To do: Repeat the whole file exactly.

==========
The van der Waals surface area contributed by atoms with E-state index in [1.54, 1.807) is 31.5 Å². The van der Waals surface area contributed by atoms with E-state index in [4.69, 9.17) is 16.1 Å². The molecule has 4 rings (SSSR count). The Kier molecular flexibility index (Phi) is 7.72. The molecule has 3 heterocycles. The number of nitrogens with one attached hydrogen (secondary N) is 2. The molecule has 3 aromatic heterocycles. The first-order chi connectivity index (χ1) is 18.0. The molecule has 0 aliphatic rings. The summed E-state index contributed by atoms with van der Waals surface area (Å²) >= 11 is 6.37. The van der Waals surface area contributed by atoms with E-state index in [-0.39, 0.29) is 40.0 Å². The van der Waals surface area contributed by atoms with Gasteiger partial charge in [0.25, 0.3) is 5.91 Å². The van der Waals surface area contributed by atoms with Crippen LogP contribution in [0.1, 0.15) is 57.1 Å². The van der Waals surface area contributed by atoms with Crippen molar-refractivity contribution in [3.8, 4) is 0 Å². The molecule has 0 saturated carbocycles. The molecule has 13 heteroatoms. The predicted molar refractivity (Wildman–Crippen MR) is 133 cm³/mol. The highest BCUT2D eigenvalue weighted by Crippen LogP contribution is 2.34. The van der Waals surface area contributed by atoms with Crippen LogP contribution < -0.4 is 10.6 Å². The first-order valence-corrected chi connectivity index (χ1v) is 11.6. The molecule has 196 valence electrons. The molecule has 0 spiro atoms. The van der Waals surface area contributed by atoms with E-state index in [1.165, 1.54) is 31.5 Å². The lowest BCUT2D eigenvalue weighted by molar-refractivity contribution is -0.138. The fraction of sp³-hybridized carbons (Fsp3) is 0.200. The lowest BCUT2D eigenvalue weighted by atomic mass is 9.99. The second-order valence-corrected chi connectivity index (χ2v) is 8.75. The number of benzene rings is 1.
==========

The van der Waals surface area contributed by atoms with E-state index in [1.54, 1.807) is 31.5 Å². The van der Waals surface area contributed by atoms with E-state index in [4.69, 9.17) is 16.1 Å². The molecule has 4 rings (SSSR count). The Kier molecular flexibility index (Phi) is 7.72. The molecule has 3 heterocycles. The number of nitrogens with one attached hydrogen (secondary N) is 2. The molecule has 3 aromatic heterocycles. The first-order chi connectivity index (χ1) is 18.0. The molecule has 0 aliphatic rings. The summed E-state index contributed by atoms with van der Waals surface area (Å²) >= 11 is 6.37. The van der Waals surface area contributed by atoms with E-state index in [-0.39, 0.29) is 40.0 Å². The van der Waals surface area contributed by atoms with Gasteiger partial charge in [0.25, 0.3) is 5.91 Å². The van der Waals surface area contributed by atoms with Crippen LogP contribution in [0.1, 0.15) is 57.1 Å². The van der Waals surface area contributed by atoms with Crippen molar-refractivity contribution in [3.8, 4) is 0 Å². The molecule has 0 saturated carbocycles. The molecule has 13 heteroatoms. The predicted molar refractivity (Wildman–Crippen MR) is 133 cm³/mol. The highest BCUT2D eigenvalue weighted by Crippen LogP contribution is 2.34. The van der Waals surface area contributed by atoms with Crippen LogP contribution < -0.4 is 10.6 Å². The first-order valence-corrected chi connectivity index (χ1v) is 11.6. The molecule has 196 valence electrons. The molecule has 0 spiro atoms. The van der Waals surface area contributed by atoms with E-state index in [1.165, 1.54) is 31.5 Å². The lowest BCUT2D eigenvalue weighted by molar-refractivity contribution is -0.138. The fraction of sp³-hybridized carbons (Fsp3) is 0.200. The lowest BCUT2D eigenvalue weighted by atomic mass is 9.99. The second-order valence-corrected chi connectivity index (χ2v) is 8.75. The number of benzene rings is 1.